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Latest University of Bristol Stories

2011-07-28 12:38:41

One in five 11-year-old children is currently defined as obese, and the country faces a potentially huge burden of increased obesity-associated morbidity and early mortality. New research by the University of Bristol has found that despite the health implications of childhood obesity, many GPs remain reluctant to discuss the topic with parents or to refer overweight children to weight reduction services. The study, led by Dr Jonathan Banks from the University's School of Social and Community...

2011-07-20 14:47:54

A violation of one of the oldest empirical laws of physics has been observed by scientists at the University of Bristol. Their experiments on purple bronze, a metal with unique one-dimensional electronic properties, indicate that it breaks the Wiedemann-Franz Law. This historic discovery is described in a paper published today in Nature Communications.In 1853, two German physicists, Gustav Wiedemann and Rudolf Franz, studied the thermal conductivity (a measure of a system's ability to...

2011-07-07 15:00:30

The research will be presented today [Thursday 7 July] at the Annual Scientific Meeting of the Society of Academic Primary Care, hosted this year by the Academic Unit of Primary Health Care, University of Bristol. The research was funded by the National Institute for Health Research (NIHR) School for Primary Care Research (NSPCR). Dr Susannah Fleming and colleagues used a dataset containing heart rate, temperature, and oxygen saturation measurements from 873 children, and assessed the...

2011-07-07 14:56:45

The research will be presented today [Thursday 7 July] at the Annual Scientific Meeting of the Society of Academic Primary Care, hosted this year by the Academic Unit of Primary Health Care, University of Bristol. The HPV vaccination programme, introduced in the UK in 2008, uses HPV vaccine that is effective against the two most common high risk HPV types (16 and 18), and offers 70 per cent protection against cervical cancer. However, vaccinated girls will still need to attend cervical...

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2011-07-07 10:59:56

Pterosaurs, flying reptiles from the time of the dinosaurs, were not driven to extinction by the birds, but in fact they continued to diversify and innovate for millions of years afterwards. A new study by Katy Prentice, done as part of her undergraduate degree (MSci in Palaeontology and Evolution) at the University of Bristol, shows that the pterosaurs evolved in a most unusual way, becoming more and more specialized through their 160 million years on Earth. The work is published July 6 in...

2011-07-06 16:03:41

Children who are overweight or obese are more likely to be victimised by bullying when compared to children who are not overweight. The findings, to be presented today [Wednesday 6 July] at the Annual Scientific Meeting of the Society for Academic Primary Care held at the University of Bristol this week [Wednesday 6 to Friday 8 July], explore the prevalence of overweight and obesity in nine-year-olds and its associations with chronic illness and bullying. Childhood obesity is a major...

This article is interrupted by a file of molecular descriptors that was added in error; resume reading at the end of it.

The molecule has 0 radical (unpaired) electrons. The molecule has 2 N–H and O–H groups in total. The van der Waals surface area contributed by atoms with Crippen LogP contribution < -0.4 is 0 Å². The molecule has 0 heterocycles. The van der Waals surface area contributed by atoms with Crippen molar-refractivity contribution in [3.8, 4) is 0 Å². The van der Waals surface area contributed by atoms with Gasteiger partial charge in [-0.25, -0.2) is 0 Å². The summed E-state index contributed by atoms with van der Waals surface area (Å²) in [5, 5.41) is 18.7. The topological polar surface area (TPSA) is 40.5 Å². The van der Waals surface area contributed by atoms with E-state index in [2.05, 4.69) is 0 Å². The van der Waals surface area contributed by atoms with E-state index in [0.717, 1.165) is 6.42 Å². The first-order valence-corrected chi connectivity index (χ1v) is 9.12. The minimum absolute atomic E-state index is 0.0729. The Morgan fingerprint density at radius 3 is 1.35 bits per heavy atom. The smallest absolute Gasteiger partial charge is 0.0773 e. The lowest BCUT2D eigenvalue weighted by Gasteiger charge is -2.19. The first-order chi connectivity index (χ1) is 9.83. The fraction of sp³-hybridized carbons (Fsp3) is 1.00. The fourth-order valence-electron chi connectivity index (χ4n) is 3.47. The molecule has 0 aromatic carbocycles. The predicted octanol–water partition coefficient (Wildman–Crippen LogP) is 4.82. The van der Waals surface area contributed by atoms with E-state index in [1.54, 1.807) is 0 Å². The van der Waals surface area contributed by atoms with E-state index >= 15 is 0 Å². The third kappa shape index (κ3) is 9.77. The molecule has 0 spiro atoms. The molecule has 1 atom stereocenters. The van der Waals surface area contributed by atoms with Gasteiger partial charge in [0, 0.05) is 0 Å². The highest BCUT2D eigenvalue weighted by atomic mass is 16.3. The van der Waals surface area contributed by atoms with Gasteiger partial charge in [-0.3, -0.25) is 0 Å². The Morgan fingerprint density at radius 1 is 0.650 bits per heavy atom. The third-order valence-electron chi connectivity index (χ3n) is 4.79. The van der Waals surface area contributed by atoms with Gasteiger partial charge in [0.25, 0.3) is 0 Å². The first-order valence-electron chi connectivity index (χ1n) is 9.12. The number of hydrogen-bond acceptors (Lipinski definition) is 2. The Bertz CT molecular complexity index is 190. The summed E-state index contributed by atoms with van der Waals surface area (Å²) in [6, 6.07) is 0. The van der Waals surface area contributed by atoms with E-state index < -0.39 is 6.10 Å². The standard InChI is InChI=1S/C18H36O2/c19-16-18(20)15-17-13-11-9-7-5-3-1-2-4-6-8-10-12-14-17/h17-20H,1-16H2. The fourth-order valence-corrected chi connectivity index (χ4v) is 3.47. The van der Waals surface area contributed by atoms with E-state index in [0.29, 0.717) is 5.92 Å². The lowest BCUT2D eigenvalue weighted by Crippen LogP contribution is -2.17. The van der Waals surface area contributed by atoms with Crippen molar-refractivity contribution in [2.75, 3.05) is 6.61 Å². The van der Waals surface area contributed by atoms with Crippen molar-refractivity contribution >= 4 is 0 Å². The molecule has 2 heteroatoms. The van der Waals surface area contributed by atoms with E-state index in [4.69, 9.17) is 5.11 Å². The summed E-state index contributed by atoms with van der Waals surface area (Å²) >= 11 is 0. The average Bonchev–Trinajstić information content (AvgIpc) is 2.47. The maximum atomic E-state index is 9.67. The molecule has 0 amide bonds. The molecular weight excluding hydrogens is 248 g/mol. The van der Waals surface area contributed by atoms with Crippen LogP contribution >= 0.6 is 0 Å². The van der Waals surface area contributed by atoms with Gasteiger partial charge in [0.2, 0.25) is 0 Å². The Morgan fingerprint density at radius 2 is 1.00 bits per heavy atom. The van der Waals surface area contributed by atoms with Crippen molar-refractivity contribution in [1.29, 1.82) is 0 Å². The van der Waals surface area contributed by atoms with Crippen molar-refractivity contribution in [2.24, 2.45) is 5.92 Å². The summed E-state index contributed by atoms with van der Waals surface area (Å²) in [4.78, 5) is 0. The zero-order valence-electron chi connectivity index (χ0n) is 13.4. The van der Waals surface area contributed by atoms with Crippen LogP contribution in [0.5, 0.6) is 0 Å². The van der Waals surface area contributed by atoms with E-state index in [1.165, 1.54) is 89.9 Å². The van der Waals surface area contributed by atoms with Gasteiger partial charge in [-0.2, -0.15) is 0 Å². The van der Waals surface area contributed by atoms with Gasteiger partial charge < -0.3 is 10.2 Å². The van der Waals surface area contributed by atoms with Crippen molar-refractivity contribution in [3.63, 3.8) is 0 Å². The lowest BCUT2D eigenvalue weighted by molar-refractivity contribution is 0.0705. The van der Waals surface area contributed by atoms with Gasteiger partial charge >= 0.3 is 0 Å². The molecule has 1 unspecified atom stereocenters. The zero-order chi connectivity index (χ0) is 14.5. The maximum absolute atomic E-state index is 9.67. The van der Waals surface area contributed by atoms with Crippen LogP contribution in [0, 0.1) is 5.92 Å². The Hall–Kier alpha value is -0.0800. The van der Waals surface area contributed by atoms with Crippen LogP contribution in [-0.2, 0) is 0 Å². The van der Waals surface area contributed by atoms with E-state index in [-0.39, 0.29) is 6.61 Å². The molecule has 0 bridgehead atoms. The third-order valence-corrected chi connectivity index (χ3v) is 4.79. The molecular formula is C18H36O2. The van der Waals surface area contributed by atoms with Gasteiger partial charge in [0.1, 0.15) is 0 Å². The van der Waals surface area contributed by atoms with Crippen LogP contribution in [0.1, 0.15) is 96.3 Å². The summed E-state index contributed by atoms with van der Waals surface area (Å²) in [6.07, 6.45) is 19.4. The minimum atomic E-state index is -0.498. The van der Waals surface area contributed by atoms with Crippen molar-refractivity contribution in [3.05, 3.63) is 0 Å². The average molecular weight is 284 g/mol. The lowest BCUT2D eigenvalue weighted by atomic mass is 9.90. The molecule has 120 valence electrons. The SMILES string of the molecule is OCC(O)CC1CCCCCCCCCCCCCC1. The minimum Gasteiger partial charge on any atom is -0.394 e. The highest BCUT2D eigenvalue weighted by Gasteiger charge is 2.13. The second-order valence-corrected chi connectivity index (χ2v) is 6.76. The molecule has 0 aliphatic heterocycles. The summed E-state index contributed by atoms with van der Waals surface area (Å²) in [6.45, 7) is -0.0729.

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2011-06-30 07:38:19

An international team of scientists, including Dr Chris Coath from the University of Bristol, have measured oxygen isotopes in solar wind, captured by NASA's Genesis mission, to infer the isotopic composition of the Sun, and, by inference, the solar system as a whole. Their results are published in Science. NASA's Genesis mission crash-landed back on Earth in 2004.  The spacecraft spent more than two years in orbit around the sun collecting solar wind, which consists of charged...

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2011-06-11 08:55:00

According to a new study, drinking two sugary drinks a day can dull the taste buds and lead to cravings for high-calorie foods. The research suggests that within a month those who drink sugary beverages are left with a dulled sensitivity of sweet tastes.  This leads to an increased preference for high-calorie and sugar-laden foods, which creates a "vicious cycle" as consumers look for their next treat. Those who do not have a sweet tooth are particularly at risk of developing one...

2011-06-09 23:31:34

Controlling water loss is an important ability for modern land plants as it helps them thrive in changing environments. New research from the University of Bristol, published today in the journal Current Biology, shows that water conserving innovations occurred very early in plants' evolutionary history. The research focused on the role of stomata, microscopic pores in the surface of leaves that allow carbon dioxide gas to be taken up for use in photosynthesis, while at the same time allowing...

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2011-06-06 09:41:22

Millions of people with knee injuries could benefit from new stem cell bandage Millions of people with knee injuries could benefit from a new type of stem cell bandage treatment if clinical trials are successful. The world's first clinical trial for the treatment of patients with torn meniscal cartilage has received approval from the UK regulatory agency, the MHRA1, to commence. The current treatment for the majority of tears is the removal of the meniscus, a procedure that often results in...


Word of the Day
caparison
  • A cloth or covering, more or less ornamented, laid over the saddle or furniture of a horse, especially of a sumpter-horse or horse of state.
  • Clothing, especially sumptuous clothing; equipment; outfit.
  • To cover with a caparison, as a horse.
  • To dress sumptuously; adorn with rich dress.
This word ultimately comes from the Medieval Latin 'cappa,' cloak.
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